In South Africa, Privacy and POPI are stress-tested by CCTV and elections
By Sagwadi Mabunda, Frej Thorgren & Jonatan Jakobsson
As the General Data Protection Regulation (GDPR) celebrates its first anniversary, it is fitting to consider some issues concerning data protection and privacy. This post will consider privacy in the context of the South African Protection of Personal Information Act 4 of 2013 (POPI) and the issues surrounding Vumacam surveillance cameras in Johannesburg and the use of the voters roll by electioneering politicians.
The Protection of Personal Information Act 4 of 2013 (POPI)
Although POPI was enacted in 2013, it has not come into force because the Information Regulator is not yet fully operational. POPI seeks to promote the protection of personal information that is processed by private and public entities. The right to privacy is enshrined in the Bill of Rights, therefore giving POPI its mandate.
It is common knowledge that Personal information accessed through data collection can be the source of valuable resources for companies, governments, organizations and individuals. Thus, it seems desirable to regulate the collection of personal data in order to protect people from harm or exploitation as result of the data collection.
One of the rights provided for in POPI is the right for one to be notified that ones personal information is being collected and thereafter, have access to that information should one wish to have it. However, it is important to note that POPI does not forbid responsible parties from handling personal data. Rather, it sets out limits on how, why and by who such data can be processed.
Vumacam Camera Surveillance
Vumacam, a subsidiary of the fibre infrastructure company Vumatel is reportedly installing CCTV surveillance cameras all over the city of Johannesburg. What makes this newsworthy is that is comes with serious privacy concerns that have been raised by data protection and privacy advocates. Vumacam intends to install about 15 000 cameras in public spaces.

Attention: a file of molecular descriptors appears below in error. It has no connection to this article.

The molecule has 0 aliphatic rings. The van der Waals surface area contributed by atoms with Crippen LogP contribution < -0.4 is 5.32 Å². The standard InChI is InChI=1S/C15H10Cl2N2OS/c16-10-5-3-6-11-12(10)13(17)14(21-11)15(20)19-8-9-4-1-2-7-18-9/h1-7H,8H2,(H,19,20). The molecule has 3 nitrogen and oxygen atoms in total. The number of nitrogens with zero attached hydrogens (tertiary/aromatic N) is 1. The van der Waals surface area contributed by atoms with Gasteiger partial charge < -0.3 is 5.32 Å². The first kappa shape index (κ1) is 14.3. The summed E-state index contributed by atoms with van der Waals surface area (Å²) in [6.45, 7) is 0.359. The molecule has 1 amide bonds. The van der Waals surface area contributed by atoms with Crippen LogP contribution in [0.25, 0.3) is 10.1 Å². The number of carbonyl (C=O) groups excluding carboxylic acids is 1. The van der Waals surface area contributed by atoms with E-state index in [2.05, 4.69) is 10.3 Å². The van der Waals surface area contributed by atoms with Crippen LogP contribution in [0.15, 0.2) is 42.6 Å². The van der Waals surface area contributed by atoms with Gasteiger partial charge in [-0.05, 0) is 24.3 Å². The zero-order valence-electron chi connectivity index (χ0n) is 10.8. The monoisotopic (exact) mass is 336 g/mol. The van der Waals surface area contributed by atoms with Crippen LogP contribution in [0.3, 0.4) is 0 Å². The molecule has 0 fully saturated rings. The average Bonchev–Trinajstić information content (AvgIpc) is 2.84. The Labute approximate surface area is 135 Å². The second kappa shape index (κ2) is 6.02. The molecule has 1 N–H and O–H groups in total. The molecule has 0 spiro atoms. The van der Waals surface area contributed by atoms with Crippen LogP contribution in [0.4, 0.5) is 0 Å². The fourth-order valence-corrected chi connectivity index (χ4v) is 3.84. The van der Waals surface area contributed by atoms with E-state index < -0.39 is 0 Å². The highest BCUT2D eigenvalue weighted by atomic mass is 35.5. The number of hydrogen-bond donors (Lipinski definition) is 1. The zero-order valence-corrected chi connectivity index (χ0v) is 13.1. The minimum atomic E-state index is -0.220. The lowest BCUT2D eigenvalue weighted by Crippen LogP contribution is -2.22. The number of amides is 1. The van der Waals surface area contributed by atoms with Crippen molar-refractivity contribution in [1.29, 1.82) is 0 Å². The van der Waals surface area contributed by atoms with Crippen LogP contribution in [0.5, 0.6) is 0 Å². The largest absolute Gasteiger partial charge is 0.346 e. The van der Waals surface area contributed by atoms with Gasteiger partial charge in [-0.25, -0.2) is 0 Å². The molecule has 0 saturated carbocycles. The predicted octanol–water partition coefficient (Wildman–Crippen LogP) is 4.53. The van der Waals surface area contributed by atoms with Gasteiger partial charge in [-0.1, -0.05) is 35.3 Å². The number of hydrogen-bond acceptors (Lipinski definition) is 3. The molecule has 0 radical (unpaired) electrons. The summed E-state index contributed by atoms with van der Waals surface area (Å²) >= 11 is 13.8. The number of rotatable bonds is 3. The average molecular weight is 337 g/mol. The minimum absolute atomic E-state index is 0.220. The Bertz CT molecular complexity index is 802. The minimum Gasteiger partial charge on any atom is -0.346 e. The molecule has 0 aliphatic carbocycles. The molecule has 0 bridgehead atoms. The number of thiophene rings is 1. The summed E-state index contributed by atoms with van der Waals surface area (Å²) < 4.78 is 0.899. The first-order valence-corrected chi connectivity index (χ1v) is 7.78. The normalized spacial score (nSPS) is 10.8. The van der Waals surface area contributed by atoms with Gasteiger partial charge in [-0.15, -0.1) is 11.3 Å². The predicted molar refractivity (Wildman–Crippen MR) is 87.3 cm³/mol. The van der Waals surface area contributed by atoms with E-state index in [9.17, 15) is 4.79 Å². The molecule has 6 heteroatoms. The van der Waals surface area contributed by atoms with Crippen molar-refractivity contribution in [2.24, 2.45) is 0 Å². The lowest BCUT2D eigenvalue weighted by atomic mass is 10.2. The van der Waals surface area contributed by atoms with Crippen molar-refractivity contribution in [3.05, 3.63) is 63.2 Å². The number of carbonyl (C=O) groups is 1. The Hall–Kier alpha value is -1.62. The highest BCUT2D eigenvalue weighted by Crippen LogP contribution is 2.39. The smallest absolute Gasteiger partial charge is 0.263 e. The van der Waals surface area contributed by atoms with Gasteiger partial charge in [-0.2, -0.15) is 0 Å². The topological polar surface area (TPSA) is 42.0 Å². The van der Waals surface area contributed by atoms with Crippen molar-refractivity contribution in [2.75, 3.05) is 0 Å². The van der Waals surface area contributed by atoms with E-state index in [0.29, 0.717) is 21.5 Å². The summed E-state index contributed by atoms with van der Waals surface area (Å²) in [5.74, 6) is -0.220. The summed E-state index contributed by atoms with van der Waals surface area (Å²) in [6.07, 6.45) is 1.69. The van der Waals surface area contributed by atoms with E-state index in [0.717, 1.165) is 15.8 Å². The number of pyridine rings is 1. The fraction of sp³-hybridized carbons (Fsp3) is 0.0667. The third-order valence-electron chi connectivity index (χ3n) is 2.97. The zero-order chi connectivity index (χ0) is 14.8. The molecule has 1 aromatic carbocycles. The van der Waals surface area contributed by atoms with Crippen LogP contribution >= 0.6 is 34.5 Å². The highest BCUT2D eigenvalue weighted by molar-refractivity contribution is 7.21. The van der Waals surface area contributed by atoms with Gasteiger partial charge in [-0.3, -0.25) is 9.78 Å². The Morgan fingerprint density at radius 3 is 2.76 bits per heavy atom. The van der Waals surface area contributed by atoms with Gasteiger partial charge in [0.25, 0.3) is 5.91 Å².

Furthermore, the security companies are not able to download the footage obtained from the cameras. If they need footage, they need to present official documentation to the South African Police Services (SAPS). Ultimately the sensitive footage can only be accessed by law-enforcement agencies. Managing Director of Vumacam, Ashleigh Parry says Vumacam is POPI compliant.
The deployment of this monitoring capabilities, however is far from being uncontroversial. Thami Nkosi from Right2know Campaign expressed concerns about the amount of data that is being generated. He asserts that it is not necessarily going to assist in dealing with crime. There is an obvious question about whether CCTV cameras are indeed successful in deterring crime or whether they only displace crime to a different location. He furthers argues that the CCTV camera system is an invasion of privacy. On the other hand, Ahmore Burger-Smidt from Werkmans Attorneys states that there is no absolute right to privacy for the data subject, just that data subject has rights and Vumacam has responsibilities.